Braid. Braid definitely needs to be talked about (as if it’s not talked about enough these days).
When I first came across Braid, I wasn’t especially excited about it. The art style just doesn’t grab me the way it seems to everyone else. I mean, it’s not bad by any means, and the more I’ve played it the more I appreciate it, but I think that’s just preference. I think because of this reason, coupled with the fact that the game has been in various stages of development for YEARS, and I mean YEARS and YEARS, I had decided to just wait and see if it was worth my attention at some point in the future. I’m sure the long development is one of the major reasons why the level design is so excellent; pure iteration (I’m a huge fan of design iteration). But again, at first glance the game didn’t really grab me.
As time went on, though, and as those around me got more and more excited about it, I too became swept up. All the early reviews were talking about how amazing a game it is, how it is a (excuse the pun) game-changer, how the story actually MEANS something (unlike most games), and it’s an example of what all us game lovers and game designers should aspire to achieve.
When Braid was released I immediately ran home from work and downloaded the game. The process I went through to obtain Braid is almost laughable; because we had recently moved apartments nothing was set up and we had no internet. I pulled TVs and consoles from room to room in order to bootleg our neighbor’s erratic internet. Fortune favored me in the case of Braid, but the internet cut out before Geometry Wars 2 could be completed (awesome, awesome game BTW). Because my girlfriend was sleeping, I dreamed up a crazy method of receiving audio into my headphones (which involved undoing all I had done to set up the stereo system in the first place), plugging in various wires through not one, but two amplifiers (one for my guitar, the other for my computer), and in the end, yes I had gotten the music, but the amps had distorted and magnified the audio so much that I could barely get the headphones next to my ear for how loud they were. The sound quality wasn’t perfect, but it was good enough.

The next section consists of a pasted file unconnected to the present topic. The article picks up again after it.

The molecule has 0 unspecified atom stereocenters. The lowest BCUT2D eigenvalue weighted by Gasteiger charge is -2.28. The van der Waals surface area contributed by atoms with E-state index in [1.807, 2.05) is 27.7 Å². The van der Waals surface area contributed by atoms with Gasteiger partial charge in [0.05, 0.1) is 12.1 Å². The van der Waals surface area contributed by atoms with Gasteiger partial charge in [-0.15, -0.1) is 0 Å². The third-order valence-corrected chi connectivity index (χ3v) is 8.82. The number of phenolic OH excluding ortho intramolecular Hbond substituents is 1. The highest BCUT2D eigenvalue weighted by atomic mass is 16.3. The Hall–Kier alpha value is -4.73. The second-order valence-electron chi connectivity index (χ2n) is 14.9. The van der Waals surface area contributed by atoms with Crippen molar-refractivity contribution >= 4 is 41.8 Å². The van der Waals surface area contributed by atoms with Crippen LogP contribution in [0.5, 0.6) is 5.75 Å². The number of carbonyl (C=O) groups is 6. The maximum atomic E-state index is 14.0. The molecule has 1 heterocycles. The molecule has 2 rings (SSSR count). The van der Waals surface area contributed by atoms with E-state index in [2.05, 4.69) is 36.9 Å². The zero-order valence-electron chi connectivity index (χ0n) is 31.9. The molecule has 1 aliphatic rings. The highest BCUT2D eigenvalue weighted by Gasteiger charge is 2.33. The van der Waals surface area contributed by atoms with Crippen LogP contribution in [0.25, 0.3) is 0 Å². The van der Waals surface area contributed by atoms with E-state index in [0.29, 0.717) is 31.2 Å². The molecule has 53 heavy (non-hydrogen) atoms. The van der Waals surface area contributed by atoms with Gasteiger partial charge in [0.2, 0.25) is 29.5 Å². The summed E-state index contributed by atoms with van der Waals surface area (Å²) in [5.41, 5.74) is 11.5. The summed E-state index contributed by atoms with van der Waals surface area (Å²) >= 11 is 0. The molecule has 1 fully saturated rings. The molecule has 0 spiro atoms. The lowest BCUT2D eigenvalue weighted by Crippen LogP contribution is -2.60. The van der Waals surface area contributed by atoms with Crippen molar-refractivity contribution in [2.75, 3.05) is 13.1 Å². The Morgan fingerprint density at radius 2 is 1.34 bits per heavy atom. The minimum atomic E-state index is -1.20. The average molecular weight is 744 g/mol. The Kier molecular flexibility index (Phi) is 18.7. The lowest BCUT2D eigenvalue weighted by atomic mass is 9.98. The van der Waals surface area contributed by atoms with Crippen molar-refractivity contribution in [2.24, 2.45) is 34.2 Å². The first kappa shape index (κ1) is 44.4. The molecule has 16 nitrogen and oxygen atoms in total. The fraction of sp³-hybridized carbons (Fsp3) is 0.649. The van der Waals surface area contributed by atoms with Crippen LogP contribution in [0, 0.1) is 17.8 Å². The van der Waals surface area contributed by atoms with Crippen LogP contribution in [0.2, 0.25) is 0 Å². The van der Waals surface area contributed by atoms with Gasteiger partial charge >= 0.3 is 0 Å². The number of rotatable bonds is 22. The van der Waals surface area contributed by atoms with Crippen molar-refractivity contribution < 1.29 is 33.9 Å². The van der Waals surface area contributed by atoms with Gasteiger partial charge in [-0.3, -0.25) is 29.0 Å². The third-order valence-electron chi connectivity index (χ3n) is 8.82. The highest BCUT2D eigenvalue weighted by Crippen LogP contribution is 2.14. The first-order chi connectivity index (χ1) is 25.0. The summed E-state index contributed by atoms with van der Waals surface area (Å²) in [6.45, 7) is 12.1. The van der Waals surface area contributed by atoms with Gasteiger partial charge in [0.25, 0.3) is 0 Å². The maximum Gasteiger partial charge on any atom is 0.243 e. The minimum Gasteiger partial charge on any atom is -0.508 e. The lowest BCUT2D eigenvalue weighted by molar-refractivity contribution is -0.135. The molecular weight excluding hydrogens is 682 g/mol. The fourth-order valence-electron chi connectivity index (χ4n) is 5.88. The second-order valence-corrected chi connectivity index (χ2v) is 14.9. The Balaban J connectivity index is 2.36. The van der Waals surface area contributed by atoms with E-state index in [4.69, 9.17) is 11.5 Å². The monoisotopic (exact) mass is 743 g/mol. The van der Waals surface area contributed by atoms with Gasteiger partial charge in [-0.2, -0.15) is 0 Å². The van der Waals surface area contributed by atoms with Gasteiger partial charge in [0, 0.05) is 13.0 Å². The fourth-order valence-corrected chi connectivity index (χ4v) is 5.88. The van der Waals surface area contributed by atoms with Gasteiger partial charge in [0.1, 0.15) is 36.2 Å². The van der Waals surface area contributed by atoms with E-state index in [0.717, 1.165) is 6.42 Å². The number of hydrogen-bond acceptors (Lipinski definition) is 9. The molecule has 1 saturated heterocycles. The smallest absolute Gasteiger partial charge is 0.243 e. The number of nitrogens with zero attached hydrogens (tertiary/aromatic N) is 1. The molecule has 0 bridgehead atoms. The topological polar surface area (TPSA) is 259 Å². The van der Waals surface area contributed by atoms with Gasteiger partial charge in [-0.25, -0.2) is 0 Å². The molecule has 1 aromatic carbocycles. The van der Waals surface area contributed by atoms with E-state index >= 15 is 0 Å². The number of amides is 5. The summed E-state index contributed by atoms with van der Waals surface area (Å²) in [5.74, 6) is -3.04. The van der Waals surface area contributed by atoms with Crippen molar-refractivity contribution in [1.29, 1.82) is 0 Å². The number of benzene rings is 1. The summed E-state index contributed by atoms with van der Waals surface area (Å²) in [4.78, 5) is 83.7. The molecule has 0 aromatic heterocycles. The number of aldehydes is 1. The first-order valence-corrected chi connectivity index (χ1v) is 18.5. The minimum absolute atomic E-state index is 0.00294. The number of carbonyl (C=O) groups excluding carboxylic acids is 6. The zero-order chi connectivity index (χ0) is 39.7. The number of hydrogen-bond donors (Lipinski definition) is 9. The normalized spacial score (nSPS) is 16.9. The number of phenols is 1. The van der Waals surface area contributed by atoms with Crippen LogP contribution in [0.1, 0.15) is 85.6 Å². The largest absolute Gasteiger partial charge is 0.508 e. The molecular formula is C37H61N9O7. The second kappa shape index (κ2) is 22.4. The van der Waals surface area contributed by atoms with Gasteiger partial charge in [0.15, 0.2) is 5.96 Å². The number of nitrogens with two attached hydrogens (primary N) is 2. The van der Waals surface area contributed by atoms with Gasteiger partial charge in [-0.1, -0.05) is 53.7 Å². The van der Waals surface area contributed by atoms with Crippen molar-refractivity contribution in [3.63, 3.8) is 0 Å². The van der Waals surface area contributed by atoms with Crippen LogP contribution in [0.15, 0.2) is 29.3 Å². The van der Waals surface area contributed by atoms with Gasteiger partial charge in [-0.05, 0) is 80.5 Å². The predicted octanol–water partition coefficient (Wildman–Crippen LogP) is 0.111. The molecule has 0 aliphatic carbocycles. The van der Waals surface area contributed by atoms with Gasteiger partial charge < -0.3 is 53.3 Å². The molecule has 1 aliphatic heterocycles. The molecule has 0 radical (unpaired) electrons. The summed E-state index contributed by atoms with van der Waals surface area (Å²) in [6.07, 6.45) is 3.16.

Braid was different than I thought it would be. Through everything I had read about the game, it was somehow left out that it involves turning back time. I guess reviewers were too busy hailing it as a masterpiece. I think this feature is unbelievably wonderful; the ability to go back indefinitely coupled with the idea of having no lives makes the game that much more accessible, letting the player essentially learn at their own pace. (File that one away in the design repertoire.). Having to play and replay the same parts over and over would have been over-the-top aggravating, and I’m sure the game wouldn’t be half as awesome without it. And of course, turning back time is integrated into the puzzle solving itself.
The game is much harder than most other, similar games are, yet at the same time, like I said, unbelievably accessible. A better way to put it would be that the game actually forces the player to think about finding a solution to each of the puzzles. There were more than a few times in which the solution just clicked in my mind, only to have me say “you bastard, I can’t believe I have to do THAT!” And it’s an amazing feeling. It plays exceptionally well into the whole learning = fun thing. (Read Dan Cook’s The Chemistry of Game Design if you haven’t already, Dan’s great at explaining this concept.)
The story didn’t make me cry bittersweet tears of emotion, but it was certainly deeper, and maybe hit closer to home, than most other games I’ve played. I loved the fact that the story wasn’t pushed on the player (I’m a big believer in the Valve-esque non-cut scene.).
Right now Braid is the highest rated XBL game in history, according to Metacritic. Wow. Jonathan Blow estimates that in the first week of release the game may have sold around 55,000 copies, not yet enough to recoup development costs, but enough to extrapolate that development costs will be covered sometime soon and enough to support his next project. That’s pretty cool.
But for being the #1 rated XBL game, 55k copies isn’t exactly phenomenal. Braid, for starters, is a game made by an experienced gamer FOR experienced gamers. This is in no way a bad thing (I love it!) There are tons of references to games, and it’s great to see that. But at the same time while the game is accessible, it’s hard to imagine it being played by the masses. Maybe it requires too much deep thinking and not enough stuff blowing up. It’s more proactive than reactive. It’s not quite puzzle solving in the traditional math class sense that, say, Professor Layton is, so maybe the platforming aspect is not quite as intuitive to non-game players. The story itself also requires a certain amount of critical thinking; and not everyone wants “deep.”. Those who get it, get it, those that don’t, well… don’t.
There is no doubt in my mind that Braid will be hailed as the masterpiece of flawless execution that it is. It pushes the boundaries of what 99% of games out there are willing to do, and it’s obvious when playing it that Jonathan Blow actually CARES about his game. I mean really CARES. Only someone that invested, both emotionally, and I’m sure monetarily, can create a game with this much attention to detail. Hats off to Jonathan and the whole Braid team for setting the bar that much higher.